Horizontal Effect of Fundamental Rights in the European Union

A Constitutional Analysis

«The book will be of great value for scholars to appreciate the extensiveness of fundamental rights applicability in private relations today, from an EU law and constitutional theory perspective.»

Isabella Mancini, European Law Review
This book analyses the horizontal effect of fundamental rights in the European Union, from a constitutional perspective. It advances two main arguments: First, it argues that the horizontal effect of fundamental rights (i. Les mer
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Om boka

This book analyses the horizontal effect of fundamental rights in the European Union, from a constitutional perspective. It advances two main arguments: First, it argues that the horizontal effect of fundamental rights (i.e. their application to disputes between private parties) cannot be usefully discussed based on the existing EU horizontality doctrine, which associates horizontality with the exercise of horizontal direct effect only. That doctrine is characterised
by a series of overly technical rules as to how the latter may be produced and has a case-specific nature that lacks overall constitutional coherence. Secondly, the book argues that a substantive theory of horizontality is required in EU law and sketches its main parameters. In the fundamental
rights context, horizontal effect has organisational implications for society, which go beyond specific intersubjective disputes. It is argued that its determination requires an explicit recognition of the public character of certain private platforms of will formation (e.g. the workplace) and a discussion of the role of fundamental rights therein. At the same time, a constitutionally adequate model of horizontality involves an acknowledgment of the supranational character of EU adjudication:
the determination of horizontal applicability of a fundamental right within a type of private authority relationship falls upon the Court of Justice, but the precise manifestation of horizontal effect (e.g. direct, indirect or state-mediated effect) rests with national courts.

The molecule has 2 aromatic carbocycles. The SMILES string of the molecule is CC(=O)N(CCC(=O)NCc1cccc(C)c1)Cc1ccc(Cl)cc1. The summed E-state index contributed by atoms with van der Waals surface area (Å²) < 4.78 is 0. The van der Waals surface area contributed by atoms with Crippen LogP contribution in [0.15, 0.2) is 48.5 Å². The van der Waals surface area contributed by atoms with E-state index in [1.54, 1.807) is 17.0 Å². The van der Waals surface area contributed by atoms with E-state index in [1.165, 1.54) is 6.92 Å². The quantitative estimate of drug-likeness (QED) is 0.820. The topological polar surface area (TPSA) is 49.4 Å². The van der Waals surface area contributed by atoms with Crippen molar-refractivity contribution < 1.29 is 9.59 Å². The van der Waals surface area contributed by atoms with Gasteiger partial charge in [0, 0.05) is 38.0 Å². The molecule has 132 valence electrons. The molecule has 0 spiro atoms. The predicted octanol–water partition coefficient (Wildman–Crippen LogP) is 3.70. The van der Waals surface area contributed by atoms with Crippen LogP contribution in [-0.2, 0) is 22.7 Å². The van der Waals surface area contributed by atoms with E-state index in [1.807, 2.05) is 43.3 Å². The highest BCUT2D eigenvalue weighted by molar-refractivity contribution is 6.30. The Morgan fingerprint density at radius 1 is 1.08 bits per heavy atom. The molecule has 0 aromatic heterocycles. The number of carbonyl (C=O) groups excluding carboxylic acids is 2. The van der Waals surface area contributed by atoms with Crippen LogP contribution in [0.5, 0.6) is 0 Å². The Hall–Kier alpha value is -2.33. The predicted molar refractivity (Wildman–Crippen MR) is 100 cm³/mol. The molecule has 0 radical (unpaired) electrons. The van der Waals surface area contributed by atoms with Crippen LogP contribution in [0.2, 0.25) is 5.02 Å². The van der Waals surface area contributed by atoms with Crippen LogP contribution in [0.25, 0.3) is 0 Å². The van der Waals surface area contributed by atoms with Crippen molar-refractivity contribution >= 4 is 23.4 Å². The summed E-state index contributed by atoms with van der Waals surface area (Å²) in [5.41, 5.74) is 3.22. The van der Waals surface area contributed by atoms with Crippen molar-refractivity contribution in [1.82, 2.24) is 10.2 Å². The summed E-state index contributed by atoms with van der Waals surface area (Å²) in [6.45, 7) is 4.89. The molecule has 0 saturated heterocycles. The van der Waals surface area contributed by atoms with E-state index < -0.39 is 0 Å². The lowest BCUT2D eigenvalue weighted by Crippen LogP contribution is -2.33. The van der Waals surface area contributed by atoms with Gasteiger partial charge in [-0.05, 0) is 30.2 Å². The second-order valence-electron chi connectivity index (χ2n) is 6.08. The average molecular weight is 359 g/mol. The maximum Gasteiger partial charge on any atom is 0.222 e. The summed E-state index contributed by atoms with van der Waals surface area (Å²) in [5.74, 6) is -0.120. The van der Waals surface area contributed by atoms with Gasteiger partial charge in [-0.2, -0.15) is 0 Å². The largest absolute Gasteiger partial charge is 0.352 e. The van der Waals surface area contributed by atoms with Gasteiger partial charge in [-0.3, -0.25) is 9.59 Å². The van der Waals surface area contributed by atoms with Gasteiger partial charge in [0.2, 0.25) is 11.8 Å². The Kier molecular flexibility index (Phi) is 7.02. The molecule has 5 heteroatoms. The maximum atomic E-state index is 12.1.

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«The book will be of great value for scholars to appreciate the extensiveness of fundamental rights applicability in private relations today, from an EU law and constitutional theory perspective.»

Isabella Mancini, European Law Review

«Eleni Frantziou has made the effort of developing an autonomous doctrine of horizontality for EU fundamental rights, sitting on its own foundations and avoiding unnecessary interference from other jurisprudential debates. She assumes this challenge well aware of the risks and difficulties, but the book succeeds in reaching such a goal. [...] the author has the merit of producing a coherent intellectual proposal that deserves careful consideration.»

Daniel Sarmiento, The EU Law Live blog

Innholdsfortegnelse

Abstract
Acknowledgements
Table of Contents
Introduction
PART I - The Constitutional Foundations of Horizontality
1: The Horizontal Effect of Fundamental Rights as a Constitutional Problem
2: The Constitutional Operation of Horizontality
PART II - The Horizontal Effect of Fundamental Rights in EU Law
3: From Defrenne to the Charter: Understanding the EU Horizontality Heritage
4: Horizontal Effect after the Entry into Force of the EU Charter of Fundamental Rights
5: Horizontal Effect and the Hybrid Constitutional Structure of EU Law
PART III - A Theory of Horizontality for Fundamental Rights in the EU
6: Rediscovering Supranational Constitutional Reasoning in the Interpretation of Horizontality
7: A Justification for Horizontality: Political Equality
8: The Application of a Constitutional Theory of Horizontality in EU Fundamental Rights Law: Two Clarifications and a Question
Conclusion

Om forfatteren

Eleni Frantziou is an Assistant Professor in Public Law and Human Rights at Durham Law School. She has previously held teaching positions at the University of Westminster and University College London.